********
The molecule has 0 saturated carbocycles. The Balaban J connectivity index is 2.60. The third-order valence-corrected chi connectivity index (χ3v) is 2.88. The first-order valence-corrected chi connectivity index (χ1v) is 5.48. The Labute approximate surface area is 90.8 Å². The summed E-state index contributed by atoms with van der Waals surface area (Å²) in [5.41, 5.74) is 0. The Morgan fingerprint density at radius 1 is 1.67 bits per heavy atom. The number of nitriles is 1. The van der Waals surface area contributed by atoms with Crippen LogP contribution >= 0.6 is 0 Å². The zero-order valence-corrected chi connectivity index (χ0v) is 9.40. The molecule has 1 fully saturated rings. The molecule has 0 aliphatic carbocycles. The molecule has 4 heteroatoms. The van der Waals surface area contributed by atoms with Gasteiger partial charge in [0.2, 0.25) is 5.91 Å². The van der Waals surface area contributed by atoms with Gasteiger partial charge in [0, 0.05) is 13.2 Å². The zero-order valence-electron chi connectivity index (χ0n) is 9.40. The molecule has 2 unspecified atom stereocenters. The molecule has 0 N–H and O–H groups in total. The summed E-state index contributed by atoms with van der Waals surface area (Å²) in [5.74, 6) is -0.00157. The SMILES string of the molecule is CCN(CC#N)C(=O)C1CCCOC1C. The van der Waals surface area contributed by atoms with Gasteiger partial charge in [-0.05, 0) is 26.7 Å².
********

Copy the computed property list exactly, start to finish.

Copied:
The molecule has 0 saturated carbocycles. The Balaban J connectivity index is 2.60. The third-order valence-corrected chi connectivity index (χ3v) is 2.88. The first-order valence-corrected chi connectivity index (χ1v) is 5.48. The Labute approximate surface area is 90.8 Å². The summed E-state index contributed by atoms with van der Waals surface area (Å²) in [5.41, 5.74) is 0. The Morgan fingerprint density at radius 1 is 1.67 bits per heavy atom. The number of nitriles is 1. The van der Waals surface area contributed by atoms with Crippen LogP contribution >= 0.6 is 0 Å². The zero-order valence-corrected chi connectivity index (χ0v) is 9.40. The molecule has 1 fully saturated rings. The molecule has 0 aliphatic carbocycles. The molecule has 4 heteroatoms. The van der Waals surface area contributed by atoms with Gasteiger partial charge in [0.2, 0.25) is 5.91 Å². The van der Waals surface area contributed by atoms with Gasteiger partial charge in [0, 0.05) is 13.2 Å². The zero-order valence-electron chi connectivity index (χ0n) is 9.40. The molecule has 2 unspecified atom stereocenters. The molecule has 0 N–H and O–H groups in total. The summed E-state index contributed by atoms with van der Waals surface area (Å²) in [5.74, 6) is -0.00157. The SMILES string of the molecule is CCN(CC#N)C(=O)C1CCCOC1C. The van der Waals surface area contributed by atoms with Gasteiger partial charge in [-0.05, 0) is 26.7 Å².